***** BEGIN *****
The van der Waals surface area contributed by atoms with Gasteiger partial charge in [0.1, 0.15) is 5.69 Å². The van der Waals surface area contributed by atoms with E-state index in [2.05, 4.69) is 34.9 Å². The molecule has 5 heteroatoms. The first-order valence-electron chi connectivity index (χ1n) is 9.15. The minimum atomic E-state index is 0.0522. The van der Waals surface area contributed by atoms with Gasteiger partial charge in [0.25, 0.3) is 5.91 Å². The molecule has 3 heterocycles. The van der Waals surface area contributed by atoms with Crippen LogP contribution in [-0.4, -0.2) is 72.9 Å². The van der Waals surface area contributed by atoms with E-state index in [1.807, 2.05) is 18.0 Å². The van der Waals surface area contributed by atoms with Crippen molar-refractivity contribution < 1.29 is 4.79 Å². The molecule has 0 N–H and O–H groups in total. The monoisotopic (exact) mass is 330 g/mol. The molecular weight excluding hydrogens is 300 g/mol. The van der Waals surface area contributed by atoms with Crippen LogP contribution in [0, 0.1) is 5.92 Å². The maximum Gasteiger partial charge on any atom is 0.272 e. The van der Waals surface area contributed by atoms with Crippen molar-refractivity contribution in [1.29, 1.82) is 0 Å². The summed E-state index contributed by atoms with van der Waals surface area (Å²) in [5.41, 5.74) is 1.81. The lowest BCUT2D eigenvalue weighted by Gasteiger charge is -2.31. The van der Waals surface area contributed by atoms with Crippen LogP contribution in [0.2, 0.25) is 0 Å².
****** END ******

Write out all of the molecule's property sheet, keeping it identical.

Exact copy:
The van der Waals surface area contributed by atoms with Gasteiger partial charge in [0.1, 0.15) is 5.69 Å². The van der Waals surface area contributed by atoms with E-state index in [2.05, 4.69) is 34.9 Å². The molecule has 5 heteroatoms. The first-order valence-electron chi connectivity index (χ1n) is 9.15. The minimum atomic E-state index is 0.0522. The van der Waals surface area contributed by atoms with Gasteiger partial charge in [0.25, 0.3) is 5.91 Å². The molecule has 3 heterocycles. The van der Waals surface area contributed by atoms with Crippen LogP contribution in [-0.4, -0.2) is 72.9 Å². The van der Waals surface area contributed by atoms with E-state index in [1.807, 2.05) is 18.0 Å². The van der Waals surface area contributed by atoms with Crippen molar-refractivity contribution < 1.29 is 4.79 Å². The molecule has 0 N–H and O–H groups in total. The monoisotopic (exact) mass is 330 g/mol. The molecular weight excluding hydrogens is 300 g/mol. The van der Waals surface area contributed by atoms with Crippen LogP contribution in [0, 0.1) is 5.92 Å². The maximum Gasteiger partial charge on any atom is 0.272 e. The van der Waals surface area contributed by atoms with Crippen molar-refractivity contribution in [1.29, 1.82) is 0 Å². The summed E-state index contributed by atoms with van der Waals surface area (Å²) in [5.41, 5.74) is 1.81. The lowest BCUT2D eigenvalue weighted by Gasteiger charge is -2.31. The van der Waals surface area contributed by atoms with Crippen LogP contribution in [0.2, 0.25) is 0 Å².